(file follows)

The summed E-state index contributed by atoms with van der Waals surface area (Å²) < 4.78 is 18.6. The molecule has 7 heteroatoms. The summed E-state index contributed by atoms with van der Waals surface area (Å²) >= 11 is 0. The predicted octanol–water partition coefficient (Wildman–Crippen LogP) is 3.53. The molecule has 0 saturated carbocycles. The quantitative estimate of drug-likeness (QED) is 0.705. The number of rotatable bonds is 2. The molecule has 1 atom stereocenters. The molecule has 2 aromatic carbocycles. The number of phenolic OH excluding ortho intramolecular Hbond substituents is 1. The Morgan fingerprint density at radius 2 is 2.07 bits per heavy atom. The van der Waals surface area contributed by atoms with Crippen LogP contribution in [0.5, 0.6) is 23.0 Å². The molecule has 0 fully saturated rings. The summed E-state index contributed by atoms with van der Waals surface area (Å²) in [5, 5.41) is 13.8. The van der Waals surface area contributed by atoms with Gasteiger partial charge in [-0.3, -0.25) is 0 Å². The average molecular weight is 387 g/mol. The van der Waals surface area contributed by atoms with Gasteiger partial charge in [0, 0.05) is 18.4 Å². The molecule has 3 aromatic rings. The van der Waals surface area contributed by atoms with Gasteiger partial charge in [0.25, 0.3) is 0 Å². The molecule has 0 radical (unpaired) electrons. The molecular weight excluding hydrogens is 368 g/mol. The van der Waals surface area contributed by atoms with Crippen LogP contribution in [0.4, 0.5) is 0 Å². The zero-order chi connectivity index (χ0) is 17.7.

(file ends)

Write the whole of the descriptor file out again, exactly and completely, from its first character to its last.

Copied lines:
The summed E-state index contributed by atoms with van der Waals surface area (Å²) < 4.78 is 18.6. The molecule has 7 heteroatoms. The summed E-state index contributed by atoms with van der Waals surface area (Å²) >= 11 is 0. The predicted octanol–water partition coefficient (Wildman–Crippen LogP) is 3.53. The molecule has 0 saturated carbocycles. The quantitative estimate of drug-likeness (QED) is 0.705. The number of rotatable bonds is 2. The molecule has 1 atom stereocenters. The molecule has 2 aromatic carbocycles. The number of phenolic OH excluding ortho intramolecular Hbond substituents is 1. The Morgan fingerprint density at radius 2 is 2.07 bits per heavy atom. The van der Waals surface area contributed by atoms with Crippen LogP contribution in [0.5, 0.6) is 23.0 Å². The molecule has 0 fully saturated rings. The summed E-state index contributed by atoms with van der Waals surface area (Å²) in [5, 5.41) is 13.8. The van der Waals surface area contributed by atoms with Gasteiger partial charge in [-0.3, -0.25) is 0 Å². The average molecular weight is 387 g/mol. The van der Waals surface area contributed by atoms with Gasteiger partial charge in [0, 0.05) is 18.4 Å². The molecule has 3 aromatic rings. The van der Waals surface area contributed by atoms with Gasteiger partial charge in [0.25, 0.3) is 0 Å². The molecule has 0 radical (unpaired) electrons. The molecular weight excluding hydrogens is 368 g/mol. The van der Waals surface area contributed by atoms with Crippen LogP contribution in [0.4, 0.5) is 0 Å². The zero-order chi connectivity index (χ0) is 17.7.